The other day while walking our dogs on Main Street in downtown Durham, my husband Bill and I struck up a conversation with a young couple coming out of the building next door. We all agreed that loft living is great and that downtown is really starting to take off and become a cool place to live.
What amazes me about this encounter is how very different we are from our new neighbors. They're young medical students from the Northeast. They seem confident and sophisticated, with a certain worldliness that I imagine comes from a life of wealth and privilege. We're from the baby boom generation; close to retirement, downsizing from a four-bedroom ranch in a lovely neighborhood with large lawns and minivans parked outside.
Why did we decide to move downtown at this point in our lives? I think that the big lawn and upkeep on that house had a lot to do with our decision to sell our place and move to a one-bedroom loft. And with all of our children grown and gone, we were ready for an adventure! We love to eat out and drink good wine and walk to arts events, movies and the baseball game.
We also wanted to get rid of some of our "stuff." Stuff accumulated over 60 years of life. Stuff we really didn't need or want. I dreamed of a large open space with high ceilings, huge windows and a park nearby for the dogs.
But mostly we didn't want to weed or mow that large lawn again!
As fate would have it, while walking from my car to the courthouse for jury duty late last year, I noticed a photo in the window at 105 W. Main St. It was a small building with two lofts--one on the second floor and one on the third. They had 20-foot ceilings, brick walls, original hardwood floors and a front window about 14 feet by 14 feet. The place was open and airy, with a lovely little park across the street. It was the loft of my dreams! I walked into Maverick Partners on the first floor and asked them to show me the lofts. I immediately called Bill to come see. It was love at first sight. The next week we rented the one on the top floor. The decision to rent instead of buy was made in order to give ourselves time to decide if urban living was right for us.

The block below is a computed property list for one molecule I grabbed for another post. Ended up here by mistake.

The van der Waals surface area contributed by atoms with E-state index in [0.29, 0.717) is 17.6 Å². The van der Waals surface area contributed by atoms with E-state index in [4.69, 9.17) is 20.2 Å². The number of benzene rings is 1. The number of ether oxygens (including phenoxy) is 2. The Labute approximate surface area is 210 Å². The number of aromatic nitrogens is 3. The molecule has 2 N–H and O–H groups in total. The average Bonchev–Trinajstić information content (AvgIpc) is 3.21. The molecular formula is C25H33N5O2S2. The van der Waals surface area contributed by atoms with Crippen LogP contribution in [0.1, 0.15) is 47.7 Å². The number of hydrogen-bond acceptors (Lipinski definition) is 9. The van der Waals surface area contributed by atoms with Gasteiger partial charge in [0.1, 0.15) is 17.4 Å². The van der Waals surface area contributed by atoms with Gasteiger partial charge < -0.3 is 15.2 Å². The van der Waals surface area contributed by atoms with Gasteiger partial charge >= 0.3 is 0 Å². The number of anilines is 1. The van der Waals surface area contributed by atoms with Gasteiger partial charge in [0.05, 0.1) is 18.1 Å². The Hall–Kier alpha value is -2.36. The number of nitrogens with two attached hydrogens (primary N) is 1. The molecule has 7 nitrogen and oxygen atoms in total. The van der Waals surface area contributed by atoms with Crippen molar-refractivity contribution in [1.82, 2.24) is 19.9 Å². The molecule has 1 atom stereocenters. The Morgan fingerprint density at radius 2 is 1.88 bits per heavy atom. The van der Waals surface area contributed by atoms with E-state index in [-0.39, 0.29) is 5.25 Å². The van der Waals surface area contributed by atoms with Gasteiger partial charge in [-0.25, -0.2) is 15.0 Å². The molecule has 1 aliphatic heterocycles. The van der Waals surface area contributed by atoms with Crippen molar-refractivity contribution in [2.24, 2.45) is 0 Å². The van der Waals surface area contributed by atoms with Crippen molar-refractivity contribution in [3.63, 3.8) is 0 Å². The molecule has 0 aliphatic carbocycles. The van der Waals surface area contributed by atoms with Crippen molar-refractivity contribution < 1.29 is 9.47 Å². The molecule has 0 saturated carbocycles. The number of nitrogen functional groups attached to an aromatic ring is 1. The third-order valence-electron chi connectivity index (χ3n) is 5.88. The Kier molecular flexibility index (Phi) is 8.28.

So, three yard sales and 12 trips to the dump later, we moved all of our stuff up three flights of stairs. It was a bit difficult at first, both for us and for our dogs. We would have to get used to the stairs, but more importantly, we would need to adapt to a completely different lifestyle.
We no longer buy groceries in bulk from Costco. Making 10 trips up those stairs was out of the question!
We no longer have our beautiful gas stove, and my husband especially hates our new electric one. He is quite a good cook.
Parking downtown can be a problem if you don't have a space in a garage. The first month we lived here, I got four parking tickets! Now I park in the garage.
We have no maintenance to worry about, and the rent is less than our mortgage in the suburbs, but I do sometimes miss having my coffee on the patio.
I no longer have my wonderful neighbors on Wilson Street, but they come by to see us, and we are making new friends every day. We meet and greet many locals at the local pub, Joe & Jo's. I recently ran into Ellen Cassilly (who lives and works as an architect downtown) at the Federal. She and I are putting together a design for our rooftop.
I found that my favorite hairdresser, Erin, has moved from Raleigh to Durham and has a pretty little shop on Parish Street, just one block away. How lucky for me!